Before I started practicing Judaism seriously, which means abstaining from anything that doesn’t have to do with Shabbat from sundown Friday evening to sundown Saturday night, I often watched the Friday Night Fights with my dad. It wasn’t so much that I loved watching grown men beat the shit out of each other; it was the camaraderie with my dad, drinking Scotch or Bourbon and critiquing each punch: the armchair referees.
Thus I came to know a little bit about the boxing lexicon: uppercut, jab, roundhouse, body punch, slug it out, slugfest, knockdown. I learned the various strategies for attaining the desired end-point to a match: a Knock-Out. That is exactly what it sounds like: the guy gets knocked unconscious. Yeah, I know. It’s like, Cro-magnons duking it out for a fair damsel or a haunch of mammoth meat.
Next best to the Knockout, or KO, is the TKO or Technical Knockout, which means the dude is knocked down and can’t stand up before the referee (joined by the audience) counts to ten. Blood lust.
There are lots of ways to score a KO. One is to wear your opponent down with a long series of body punches. Hey, there are only so many jabs to the kidneys and liver the poor body can take before it becomes incapable of either staying out of the way of the next punch, or mustering the strength and accuracy to land a good one on the other guy.
The most effective KO, though, is the direct route: a solid uppercut to the chin. For some reason, a sound blow to the chin causes instant unconsciousness.
I got to experience that first-hand ten days ago when I somehow fell into a hardware store on Rehov Agrippas (Agrippas Street), around the corner from where I live in Jerusalem. I can’t remember how it happened. I remember waking up hazily, watching somebody pick my other sandal up off the sidewalk and throw it into the store. Toda rabbah (thank you).
Then a man and a woman, who seemed to be the proprietors of the hardware store, pulled me up off the floor and deposited me in a chair. They brought me a glass of cold water. I thanked them, and pulled off the hanging strip of skin that used to be attached to my arm from wrist to elbow, and threw it on the floor. I wasn’t pleased with the damn hardware store for KO’ing me. I drank the water, dripping blood on their floor, then asked to wash my wound. They led me to the hardware store sink, which wasn’t meant for wound care, but it had water, so it had to do. Then I wrapped my arm in half a roll of paper towels and bought the desk lamp I had intended to buy when I fell in and then fell out, and wobbled home.
When I got safely in my own door, I systematically assessed the damage. My bottom front teeth all felt dicey. It’s a good thing I have metal braces on the inside of my front teeth (yeah, I know, that’s another story). Otherwise I think I would have lost them. As it was, the whole inside of my lower lip and gums looked like hamburger. Yecchh.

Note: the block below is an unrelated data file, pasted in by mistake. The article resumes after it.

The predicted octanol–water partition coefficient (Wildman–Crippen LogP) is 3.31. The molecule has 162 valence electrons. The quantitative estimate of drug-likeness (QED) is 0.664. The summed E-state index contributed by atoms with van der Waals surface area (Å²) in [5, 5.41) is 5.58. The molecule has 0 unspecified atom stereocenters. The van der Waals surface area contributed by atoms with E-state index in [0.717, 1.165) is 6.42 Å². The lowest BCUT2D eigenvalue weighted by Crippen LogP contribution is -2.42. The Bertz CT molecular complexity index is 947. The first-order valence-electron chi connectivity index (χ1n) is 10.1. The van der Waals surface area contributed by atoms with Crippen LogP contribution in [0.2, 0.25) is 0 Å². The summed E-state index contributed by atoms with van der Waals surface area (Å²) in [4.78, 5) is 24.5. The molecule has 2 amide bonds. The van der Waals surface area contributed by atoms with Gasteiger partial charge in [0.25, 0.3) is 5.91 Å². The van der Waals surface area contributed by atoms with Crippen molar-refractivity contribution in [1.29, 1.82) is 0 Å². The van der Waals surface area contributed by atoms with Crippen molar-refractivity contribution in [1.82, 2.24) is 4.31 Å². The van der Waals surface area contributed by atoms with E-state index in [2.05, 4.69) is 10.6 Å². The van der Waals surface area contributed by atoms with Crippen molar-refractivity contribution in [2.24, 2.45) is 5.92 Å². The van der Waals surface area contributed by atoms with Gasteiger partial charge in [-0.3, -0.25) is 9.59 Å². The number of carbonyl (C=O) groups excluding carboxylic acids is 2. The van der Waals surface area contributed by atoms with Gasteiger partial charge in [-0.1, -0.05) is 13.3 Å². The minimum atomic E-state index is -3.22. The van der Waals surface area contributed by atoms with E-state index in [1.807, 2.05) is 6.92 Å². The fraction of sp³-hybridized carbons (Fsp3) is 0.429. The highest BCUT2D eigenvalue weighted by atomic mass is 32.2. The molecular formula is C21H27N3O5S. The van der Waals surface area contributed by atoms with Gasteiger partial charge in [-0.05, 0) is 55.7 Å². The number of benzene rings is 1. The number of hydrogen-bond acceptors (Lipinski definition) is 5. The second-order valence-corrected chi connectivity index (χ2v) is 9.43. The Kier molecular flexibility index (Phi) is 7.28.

Everywhere else on my head looked fine. Then I noticed the lump on my chin. Damn! How did that happen? With the exclusion of the skin avulsion on my right arm, which must have slid down the metal door of the store, I had no other evidence of injury. I must have taken one squarely on the chin!
The question is, how? Maybe I tripped on the one step leading into the store. I do tend to have a foot-drop when I get tired, due to old injuries. Maybe that was it.
There is a theory that I might have seizures sometimes, because on one other occasion I found myself on a Jerusalem stone floor with a huge goose-egg on my head (and a whopper headache), and no clue how I got there.
At any rate, I certainly got a lovely concussion out of this one. My generally poor memory has disappeared altogether. Hell, I might have written a post on this already, and don’t remember writing it. If I have, please forgive me. My brain is still somewhat addled, even ten days later.
No, I did not go to the doctor. The last time I went to the doctor for a head injury was so useless that I decided not to bother, since all they did was to observe me for six hours, and since I was still alive after six hours, they sent me home with a prescription for a pain medicine that I’m allergic to. So I decided to wait it out at home, and if I kicked off, so be it. I let my neighbor know so he would check on me and if I was unconscious call the ambulance and take care of my dog, and if I was dead call the Chevra Kadisha (Burial Society) and invite people to my funeral.
But none of the above happened. I’ve been doctoring the wound on my arm and it’s healing nicely. I put some ice on my chin and the swelling went down and a purple bruise showed up, which made people stare and wonder if I was a victim of domestic violence. Nobody asked.
The headaches have gone away, and in their place is a vague disorientation: I can’t remember if I did what I set out to do, or whether I ate breakfast. Actually, it’s immaterial. Whatever is really important will either happen on its own, or remind me in one way or another: like Noga, my dog, sitting patiently yet expectantly at my feet looking up into my face, which means I have forgotten to feed her.
I am reminded of the proverb that accompanied my doctoring days: ”Time heals all wounds; all bleeding eventually stops.”